Mapp's Comeback Story, Simply Inspirational
Dec. 17, 2003
By Chip Rogers
With time winding down in the first half of the Cavaliers’ home game against #10 Wake Forest last January, and Virginia trailing 41-40, Virginia guard Majestic Mapp fed teammate Todd Billet on the wing. Billet hit the three-pointer, giving the Cavaliers a 43-41 lead at the break, a lead they would not relinquish as Virginia upset the Demon Deacons 85-75.
Mapp finished the game with three points, four assists and a steal in 17 minutes. While those numbers could easily go overlooked on a stat sheet, his contributions played a key role in the victory. More to the point, however, his mere presence on the court was a miracle of sorts that did not go unnoticed and unappreciated by Cavalier fans, players and coaches.
Only 12 days earlier, at home against North Carolina on January 11, Mapp played for the first time since the final game of the 1999-2000 season. Having missed 70 consecutive games and two full seasons due to a prolonged recovery from a serious knee injury, the 6-2 point guard entered the game to a standing ovation at the 7:23 mark of the first half.
He played just over two minutes against the Tar Heels, enough time to launch one of the best “feel good” stories of the 2003-04 college basketball season.In all, Mapp played in 18 of UVa’s final 20 games in 2002-03 and averaged over 15 minutes. Against defending national champion and #8 Maryland at College Park, he scored a season-high 11 points in Virginia’s 86-78 victory in a game televised nationally on ESPN. Mapp went 7-for-8 from the foul line and blocked a shot in the final 2:43 of the game to help make the difference.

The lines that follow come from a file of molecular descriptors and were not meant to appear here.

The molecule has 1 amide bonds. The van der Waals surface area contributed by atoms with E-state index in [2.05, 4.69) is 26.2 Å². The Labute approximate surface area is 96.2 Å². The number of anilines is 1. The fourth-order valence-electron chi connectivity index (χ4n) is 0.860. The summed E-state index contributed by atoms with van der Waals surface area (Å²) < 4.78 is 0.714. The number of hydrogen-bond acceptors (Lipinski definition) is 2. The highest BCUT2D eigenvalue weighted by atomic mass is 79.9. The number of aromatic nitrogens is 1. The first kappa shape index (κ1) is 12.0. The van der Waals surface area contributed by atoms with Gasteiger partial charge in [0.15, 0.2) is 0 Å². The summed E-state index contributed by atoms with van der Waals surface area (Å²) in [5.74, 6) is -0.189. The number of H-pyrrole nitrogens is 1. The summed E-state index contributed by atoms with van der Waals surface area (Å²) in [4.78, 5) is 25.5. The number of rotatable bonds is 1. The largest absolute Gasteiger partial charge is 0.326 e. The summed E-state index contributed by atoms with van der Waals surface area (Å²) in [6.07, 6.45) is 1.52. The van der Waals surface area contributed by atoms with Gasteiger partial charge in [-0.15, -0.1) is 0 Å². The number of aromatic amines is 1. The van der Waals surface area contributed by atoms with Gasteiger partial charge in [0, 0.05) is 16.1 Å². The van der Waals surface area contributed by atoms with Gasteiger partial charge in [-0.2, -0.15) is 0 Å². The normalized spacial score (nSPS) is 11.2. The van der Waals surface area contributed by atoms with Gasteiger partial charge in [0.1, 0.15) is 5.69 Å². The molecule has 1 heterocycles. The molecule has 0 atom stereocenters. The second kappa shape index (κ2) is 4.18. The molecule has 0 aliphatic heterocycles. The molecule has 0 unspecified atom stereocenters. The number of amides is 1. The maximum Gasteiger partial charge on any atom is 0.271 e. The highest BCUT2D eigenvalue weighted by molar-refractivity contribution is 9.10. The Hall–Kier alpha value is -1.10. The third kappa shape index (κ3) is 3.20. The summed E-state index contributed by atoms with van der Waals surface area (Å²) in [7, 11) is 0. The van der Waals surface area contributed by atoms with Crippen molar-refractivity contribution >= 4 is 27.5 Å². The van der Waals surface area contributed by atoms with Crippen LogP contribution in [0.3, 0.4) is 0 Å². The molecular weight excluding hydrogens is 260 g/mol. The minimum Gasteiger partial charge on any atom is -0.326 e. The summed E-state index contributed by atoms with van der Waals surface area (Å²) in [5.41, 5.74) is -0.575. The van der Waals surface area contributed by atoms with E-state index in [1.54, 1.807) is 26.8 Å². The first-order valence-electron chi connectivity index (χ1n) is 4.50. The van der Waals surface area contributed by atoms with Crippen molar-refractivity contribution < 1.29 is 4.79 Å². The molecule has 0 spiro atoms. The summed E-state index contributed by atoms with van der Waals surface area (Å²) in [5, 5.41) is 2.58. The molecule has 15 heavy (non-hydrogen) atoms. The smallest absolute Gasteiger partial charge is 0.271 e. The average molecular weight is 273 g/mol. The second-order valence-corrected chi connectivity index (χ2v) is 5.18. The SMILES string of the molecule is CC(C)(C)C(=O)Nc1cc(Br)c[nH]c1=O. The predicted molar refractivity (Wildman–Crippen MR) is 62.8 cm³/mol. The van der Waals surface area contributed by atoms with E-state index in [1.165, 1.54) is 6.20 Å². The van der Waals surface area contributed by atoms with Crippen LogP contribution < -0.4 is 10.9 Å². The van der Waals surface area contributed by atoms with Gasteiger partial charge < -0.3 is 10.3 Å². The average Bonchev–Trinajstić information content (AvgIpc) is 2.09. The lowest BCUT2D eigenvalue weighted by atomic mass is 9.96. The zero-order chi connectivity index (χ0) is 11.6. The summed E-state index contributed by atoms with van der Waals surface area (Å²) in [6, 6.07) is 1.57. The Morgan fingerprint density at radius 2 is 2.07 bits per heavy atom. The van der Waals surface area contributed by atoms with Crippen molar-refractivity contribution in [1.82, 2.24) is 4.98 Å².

“Majestic gave us some valuable time and helped us win some games last year,” said head coach Pete Gillen. “I’m thrilled he was able to come back. It’s a great success story for him.”
“It was a blessing from God to be able to play again,” said Mapp, who never gave up his dream of returning to the hardwood despite multiple surgeries on his knee and a long rehabilitation process. “I knew I wanted to get on the court, and I was confident I would. Days like [the Maryland game], my body and my confidence were both great.”
None of those days, though, compared to May 18, 2003, the day that Mapp walked down Virginia’s prestigious Lawn to accept his B.S. in Economics from the University of Virginia. “It made my mother very proud,” recalled Mapp. “It also took the pressure off me.” Mapp’s older brother Scientific graduated from Florida A&M and his older sister Ramecla graduated from Buffalo State, giving his mother three college graduates.
This past summer, after earning his degree, Mapp stayed in Charlottesville for the first half of the break, training with his teammates here in Charlottesville. “We had a chance to bond and get to know each other,” said Mapp. “It will definitely help us this season.”Mapp had the opportunity to take graduate classes, setting himself up for the upcoming year as a graduate student. He took classes in Child Development and also attended the Multicultural Institute, showing his commitment to furthering his education as well as setting an example for his teammates, especially those who were just arriving at Virginia for the first time.Mapp is also excited about what those incoming players will add to the Virginia program. “They are a good group of players who will be great to have in the program,” he said.At the same time, he is also quick to offer words of wisdom to the new players, something appropriate for him as one of this year’s captains. “Don’t take anything for granted,” cautioned Mapp. “Don’t waste the opportunity, as it can be taken away suddenly.”